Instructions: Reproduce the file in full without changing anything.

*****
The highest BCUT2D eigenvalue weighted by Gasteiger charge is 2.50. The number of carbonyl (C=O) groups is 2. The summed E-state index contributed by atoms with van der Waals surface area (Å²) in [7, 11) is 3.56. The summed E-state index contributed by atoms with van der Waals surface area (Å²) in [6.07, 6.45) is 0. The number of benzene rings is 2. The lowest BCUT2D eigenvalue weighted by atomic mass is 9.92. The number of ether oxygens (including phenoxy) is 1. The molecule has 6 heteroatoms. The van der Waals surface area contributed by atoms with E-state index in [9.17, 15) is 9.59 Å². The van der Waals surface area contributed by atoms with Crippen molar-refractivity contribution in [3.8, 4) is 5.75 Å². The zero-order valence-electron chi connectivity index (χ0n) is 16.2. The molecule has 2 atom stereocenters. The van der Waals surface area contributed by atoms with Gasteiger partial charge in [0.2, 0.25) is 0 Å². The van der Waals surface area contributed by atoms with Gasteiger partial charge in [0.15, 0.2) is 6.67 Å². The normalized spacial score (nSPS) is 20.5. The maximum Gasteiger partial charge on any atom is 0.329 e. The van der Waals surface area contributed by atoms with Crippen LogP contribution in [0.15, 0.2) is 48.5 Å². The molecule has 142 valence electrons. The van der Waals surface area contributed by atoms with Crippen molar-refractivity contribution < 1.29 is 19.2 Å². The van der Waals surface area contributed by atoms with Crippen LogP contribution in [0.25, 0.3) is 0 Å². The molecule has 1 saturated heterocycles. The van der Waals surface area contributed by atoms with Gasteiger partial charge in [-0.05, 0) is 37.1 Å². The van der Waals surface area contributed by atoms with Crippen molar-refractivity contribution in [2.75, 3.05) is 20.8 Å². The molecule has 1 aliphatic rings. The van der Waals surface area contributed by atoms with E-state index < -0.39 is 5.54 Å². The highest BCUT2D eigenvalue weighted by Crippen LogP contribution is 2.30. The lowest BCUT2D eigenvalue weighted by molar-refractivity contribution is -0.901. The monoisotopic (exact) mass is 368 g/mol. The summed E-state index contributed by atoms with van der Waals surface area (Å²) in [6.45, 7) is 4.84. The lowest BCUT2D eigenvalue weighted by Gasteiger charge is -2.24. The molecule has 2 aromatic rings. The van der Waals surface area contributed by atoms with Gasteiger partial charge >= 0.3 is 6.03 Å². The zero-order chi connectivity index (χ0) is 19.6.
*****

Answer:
The highest BCUT2D eigenvalue weighted by Gasteiger charge is 2.50. The number of carbonyl (C=O) groups is 2. The summed E-state index contributed by atoms with van der Waals surface area (Å²) in [7, 11) is 3.56. The summed E-state index contributed by atoms with van der Waals surface area (Å²) in [6.07, 6.45) is 0. The number of benzene rings is 2. The lowest BCUT2D eigenvalue weighted by atomic mass is 9.92. The number of ether oxygens (including phenoxy) is 1. The molecule has 6 heteroatoms. The van der Waals surface area contributed by atoms with E-state index in [9.17, 15) is 9.59 Å². The van der Waals surface area contributed by atoms with Crippen molar-refractivity contribution in [3.8, 4) is 5.75 Å². The zero-order valence-electron chi connectivity index (χ0n) is 16.2. The molecule has 2 atom stereocenters. The van der Waals surface area contributed by atoms with Gasteiger partial charge in [0.2, 0.25) is 0 Å². The van der Waals surface area contributed by atoms with Gasteiger partial charge in [0.15, 0.2) is 6.67 Å². The normalized spacial score (nSPS) is 20.5. The maximum Gasteiger partial charge on any atom is 0.329 e. The van der Waals surface area contributed by atoms with Crippen LogP contribution in [0.15, 0.2) is 48.5 Å². The molecule has 142 valence electrons. The van der Waals surface area contributed by atoms with Crippen molar-refractivity contribution < 1.29 is 19.2 Å². The van der Waals surface area contributed by atoms with Crippen LogP contribution in [0.25, 0.3) is 0 Å². The molecule has 1 saturated heterocycles. The van der Waals surface area contributed by atoms with Gasteiger partial charge in [-0.05, 0) is 37.1 Å². The van der Waals surface area contributed by atoms with Crippen molar-refractivity contribution in [2.75, 3.05) is 20.8 Å². The molecule has 1 aliphatic rings. The van der Waals surface area contributed by atoms with E-state index < -0.39 is 5.54 Å². The highest BCUT2D eigenvalue weighted by Crippen LogP contribution is 2.30. The lowest BCUT2D eigenvalue weighted by molar-refractivity contribution is -0.901. The monoisotopic (exact) mass is 368 g/mol. The summed E-state index contributed by atoms with van der Waals surface area (Å²) in [6.45, 7) is 4.84. The lowest BCUT2D eigenvalue weighted by Gasteiger charge is -2.24. The molecule has 2 aromatic rings. The van der Waals surface area contributed by atoms with Gasteiger partial charge >= 0.3 is 6.03 Å². The zero-order chi connectivity index (χ0) is 19.6.